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Burden of Proof

SNP1
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3/17/2014 3:13:27 PM
Posted: 2 years ago
People do not seem to understand burden of proof. Burden of proof lies on the positive claim, not the negative claim.

"God exists" is a positive claim.
"God does not exist" is a negative claim.

When evidence is brought forth by those making the positive claim then there is a shift. Those making the negative claim must then refute the evidence presented by those making the positive claim.

There is also something important to note, absence of evidence is conclusive evidence in cases where evidence would be expected.

This means that absence of evidence might not always be evidence of absence, but it can be in certain situations.

Absence of evidence for X is evidence of absence when proposition X requires or is expected to have evidence in order to exist.

Another point, proof of impossibility can be used to prove a negative.

Proof of impossibility is met when a problem cannot be solved.

One thing that proof of impossibility can do is help narrow down what type of God would exist if one does exists.

Example:
Proof of impossibility of omnipotence:
Can god make a boulder so heavy that he can't lift it?

Conclusion:
1. Burden of proof does lie on the theists, not the atheists.
2. Atheists will refute evidence brought up by theists.
3. Evidence of absence can sometimes be evidence of absence.
4. Proof of impossibility can limit what a God can do.
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Double_R
Posts: 4,886
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3/17/2014 3:27:16 PM
Posted: 2 years ago
The burden of proof is on anyone who makes a claim. It matters not whether the claim is positive or negative.

If you claim "God does not exist", you are just as burdened to prove that claim as any other.
SNP1
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3/17/2014 3:38:56 PM
Posted: 2 years ago
At 3/17/2014 3:27:16 PM, Double_R wrote:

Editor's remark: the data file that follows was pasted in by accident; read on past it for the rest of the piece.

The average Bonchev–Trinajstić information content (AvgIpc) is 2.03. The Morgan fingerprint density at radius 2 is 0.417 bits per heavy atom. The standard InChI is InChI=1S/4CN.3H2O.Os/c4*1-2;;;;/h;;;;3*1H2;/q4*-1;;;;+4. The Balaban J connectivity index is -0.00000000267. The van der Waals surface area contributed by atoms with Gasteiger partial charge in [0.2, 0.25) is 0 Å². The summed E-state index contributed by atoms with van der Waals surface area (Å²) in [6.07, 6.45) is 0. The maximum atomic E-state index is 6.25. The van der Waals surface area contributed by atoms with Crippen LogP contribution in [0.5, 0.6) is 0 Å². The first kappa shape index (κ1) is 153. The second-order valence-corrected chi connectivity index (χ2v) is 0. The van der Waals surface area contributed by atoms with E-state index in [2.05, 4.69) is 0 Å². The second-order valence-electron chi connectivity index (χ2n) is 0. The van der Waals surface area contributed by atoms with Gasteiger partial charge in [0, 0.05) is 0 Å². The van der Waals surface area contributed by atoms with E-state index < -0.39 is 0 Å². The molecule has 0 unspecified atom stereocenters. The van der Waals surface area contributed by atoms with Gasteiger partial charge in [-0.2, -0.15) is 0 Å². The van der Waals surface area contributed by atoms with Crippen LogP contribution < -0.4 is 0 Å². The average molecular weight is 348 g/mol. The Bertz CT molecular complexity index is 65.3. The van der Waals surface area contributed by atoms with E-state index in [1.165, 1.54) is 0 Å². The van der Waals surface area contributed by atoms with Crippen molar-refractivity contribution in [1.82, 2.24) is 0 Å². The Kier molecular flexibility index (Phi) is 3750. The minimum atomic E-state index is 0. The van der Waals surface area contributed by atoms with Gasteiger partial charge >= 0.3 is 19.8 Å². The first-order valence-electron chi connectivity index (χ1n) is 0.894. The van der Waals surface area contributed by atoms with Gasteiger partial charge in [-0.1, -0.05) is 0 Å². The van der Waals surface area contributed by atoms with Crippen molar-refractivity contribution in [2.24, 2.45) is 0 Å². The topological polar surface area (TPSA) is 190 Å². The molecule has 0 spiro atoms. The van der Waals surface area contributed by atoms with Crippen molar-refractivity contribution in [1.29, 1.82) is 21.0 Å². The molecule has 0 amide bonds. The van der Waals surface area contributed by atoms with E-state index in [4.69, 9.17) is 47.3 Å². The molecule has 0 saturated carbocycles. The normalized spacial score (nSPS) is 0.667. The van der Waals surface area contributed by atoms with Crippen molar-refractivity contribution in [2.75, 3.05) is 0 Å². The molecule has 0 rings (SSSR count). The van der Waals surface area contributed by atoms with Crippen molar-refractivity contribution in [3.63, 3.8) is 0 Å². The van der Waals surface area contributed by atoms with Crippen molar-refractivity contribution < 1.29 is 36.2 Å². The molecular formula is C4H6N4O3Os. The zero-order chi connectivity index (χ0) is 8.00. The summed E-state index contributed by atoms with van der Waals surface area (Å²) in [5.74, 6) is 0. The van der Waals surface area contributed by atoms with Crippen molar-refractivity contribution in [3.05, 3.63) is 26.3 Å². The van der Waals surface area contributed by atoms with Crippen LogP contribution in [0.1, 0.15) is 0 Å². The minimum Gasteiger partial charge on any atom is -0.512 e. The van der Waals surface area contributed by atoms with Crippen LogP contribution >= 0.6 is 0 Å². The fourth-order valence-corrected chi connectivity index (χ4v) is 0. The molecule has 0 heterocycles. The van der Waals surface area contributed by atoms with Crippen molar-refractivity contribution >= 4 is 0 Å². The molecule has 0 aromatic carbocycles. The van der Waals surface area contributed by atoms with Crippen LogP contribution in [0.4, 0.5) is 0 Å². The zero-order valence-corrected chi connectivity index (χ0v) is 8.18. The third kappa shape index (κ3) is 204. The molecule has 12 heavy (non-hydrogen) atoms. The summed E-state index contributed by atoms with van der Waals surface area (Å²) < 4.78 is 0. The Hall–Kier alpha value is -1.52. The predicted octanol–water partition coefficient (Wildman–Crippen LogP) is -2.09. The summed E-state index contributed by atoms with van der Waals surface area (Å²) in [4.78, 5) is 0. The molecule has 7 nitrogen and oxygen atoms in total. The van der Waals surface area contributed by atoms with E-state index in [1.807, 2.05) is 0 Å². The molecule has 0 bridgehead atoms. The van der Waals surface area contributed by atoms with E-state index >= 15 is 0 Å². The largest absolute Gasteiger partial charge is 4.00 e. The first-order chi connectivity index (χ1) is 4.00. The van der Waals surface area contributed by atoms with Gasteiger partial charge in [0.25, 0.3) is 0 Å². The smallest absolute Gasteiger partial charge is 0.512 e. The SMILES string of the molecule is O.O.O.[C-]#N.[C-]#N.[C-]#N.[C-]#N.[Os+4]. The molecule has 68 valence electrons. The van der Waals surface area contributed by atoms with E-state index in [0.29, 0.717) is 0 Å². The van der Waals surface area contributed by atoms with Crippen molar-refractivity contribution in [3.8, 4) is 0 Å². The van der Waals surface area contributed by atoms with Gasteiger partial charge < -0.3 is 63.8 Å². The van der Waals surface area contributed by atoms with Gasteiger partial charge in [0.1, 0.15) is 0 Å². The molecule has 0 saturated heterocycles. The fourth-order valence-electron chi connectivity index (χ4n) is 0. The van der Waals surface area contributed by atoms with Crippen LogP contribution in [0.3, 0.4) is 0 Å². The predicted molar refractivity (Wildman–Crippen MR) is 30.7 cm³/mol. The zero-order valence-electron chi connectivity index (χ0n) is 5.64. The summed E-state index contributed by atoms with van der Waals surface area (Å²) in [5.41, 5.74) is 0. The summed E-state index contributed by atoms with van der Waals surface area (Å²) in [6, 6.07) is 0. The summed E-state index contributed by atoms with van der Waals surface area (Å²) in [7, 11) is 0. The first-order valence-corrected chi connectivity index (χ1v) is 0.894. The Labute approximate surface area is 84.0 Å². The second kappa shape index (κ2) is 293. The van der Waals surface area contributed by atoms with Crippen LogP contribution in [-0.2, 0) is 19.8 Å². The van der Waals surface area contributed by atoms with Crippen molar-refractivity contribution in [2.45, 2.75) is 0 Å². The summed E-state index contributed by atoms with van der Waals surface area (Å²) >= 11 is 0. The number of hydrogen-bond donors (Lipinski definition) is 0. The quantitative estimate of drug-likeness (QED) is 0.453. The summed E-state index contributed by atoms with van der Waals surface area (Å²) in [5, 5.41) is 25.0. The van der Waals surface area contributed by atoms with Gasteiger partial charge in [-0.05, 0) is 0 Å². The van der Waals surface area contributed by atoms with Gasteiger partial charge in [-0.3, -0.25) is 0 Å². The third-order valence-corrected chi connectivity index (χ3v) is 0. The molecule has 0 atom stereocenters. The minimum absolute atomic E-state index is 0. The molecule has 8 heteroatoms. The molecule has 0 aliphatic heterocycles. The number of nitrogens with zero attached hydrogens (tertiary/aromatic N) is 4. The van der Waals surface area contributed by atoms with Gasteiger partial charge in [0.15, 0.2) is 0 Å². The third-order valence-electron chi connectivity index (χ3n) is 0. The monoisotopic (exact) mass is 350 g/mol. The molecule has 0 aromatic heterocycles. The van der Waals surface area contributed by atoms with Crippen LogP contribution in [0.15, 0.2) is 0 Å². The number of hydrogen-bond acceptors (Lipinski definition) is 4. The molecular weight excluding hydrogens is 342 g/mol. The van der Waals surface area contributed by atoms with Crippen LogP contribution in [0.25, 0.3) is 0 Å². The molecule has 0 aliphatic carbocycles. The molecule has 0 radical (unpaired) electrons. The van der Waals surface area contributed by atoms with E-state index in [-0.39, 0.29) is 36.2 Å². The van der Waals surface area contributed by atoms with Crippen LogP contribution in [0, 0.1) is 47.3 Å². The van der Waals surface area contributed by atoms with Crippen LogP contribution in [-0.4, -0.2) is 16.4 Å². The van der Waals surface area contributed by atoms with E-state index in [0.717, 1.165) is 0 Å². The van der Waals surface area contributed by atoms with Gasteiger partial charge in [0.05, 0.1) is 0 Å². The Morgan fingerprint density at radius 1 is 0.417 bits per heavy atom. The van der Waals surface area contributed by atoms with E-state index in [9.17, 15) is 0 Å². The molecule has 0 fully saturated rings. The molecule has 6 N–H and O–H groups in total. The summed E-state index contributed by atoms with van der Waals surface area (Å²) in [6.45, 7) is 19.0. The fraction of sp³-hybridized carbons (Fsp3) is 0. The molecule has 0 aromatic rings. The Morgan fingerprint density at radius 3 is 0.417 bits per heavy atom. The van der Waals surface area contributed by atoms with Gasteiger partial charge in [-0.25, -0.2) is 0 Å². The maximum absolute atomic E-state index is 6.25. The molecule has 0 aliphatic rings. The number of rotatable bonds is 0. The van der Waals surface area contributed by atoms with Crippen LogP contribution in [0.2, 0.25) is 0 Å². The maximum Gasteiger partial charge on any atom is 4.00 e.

The burden of proof is on anyone who makes a claim. It matters not whether the claim is positive or negative.

If you claim "God does not exist", you are just as burdened to prove that claim as any other.

No, BoP does not fall onto every claim. BoP falls onto the POSITIVE claim.

http://www.qcc.cuny.edu...

Whoever says X exists has the burden of proof.
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Double_R
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3/17/2014 3:51:04 PM
Posted: 2 years ago
At 3/17/2014 3:38:56 PM, SNP1 wrote:
At 3/17/2014 3:27:16 PM, Double_R wrote:
The burden of proof is on anyone who makes a claim. It matters not whether the claim is positive or negative.

If you claim "God does not exist", you are just as burdened to prove that claim as any other.

No, BoP does not fall onto every claim. BoP falls onto the POSITIVE claim.

To make a claim is to invoke belief in a proposition. Invoking a belief onto anyone else requires that belief to be rationally justified. That's why we have a BoP.

A negative claim is still a positive belief regarding that claim. "X does not exist" is a statement of knowledge regarding X's existence. I think you are confusing statements of truth with statements of belief.
SNP1
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3/17/2014 4:46:27 PM
Posted: 2 years ago
At 3/17/2014 3:51:04 PM, Double_R wrote:
To make a claim is to invoke belief in a proposition. Invoking a belief onto anyone else requires that belief to be rationally justified. That's why we have a BoP.

A negative claim is still a positive belief regarding that claim. "X does not exist" is a statement of knowledge regarding X's existence. I think you are confusing statements of truth with statements of belief.

Did you even look at the link I provided?

"X does not exist" does not have the BoP UNLESS there exists evidence that has not been refuted for the claim "X exists". When evidence is brought forth for "X exists" the evidence must then be refuted.

Read the link I provided.
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Double_R
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3/17/2014 7:04:55 PM
Posted: 2 years ago
At 3/17/2014 4:46:27 PM, SNP1 wrote:
At 3/17/2014 3:51:04 PM, Double_R wrote:
To make a claim is to invoke belief in a proposition. Invoking a belief onto anyone else requires that belief to be rationally justified. That's why we have a BoP.

A negative claim is still a positive belief regarding that claim. "X does not exist" is a statement of knowledge regarding X's existence. I think you are confusing statements of truth with statements of belief.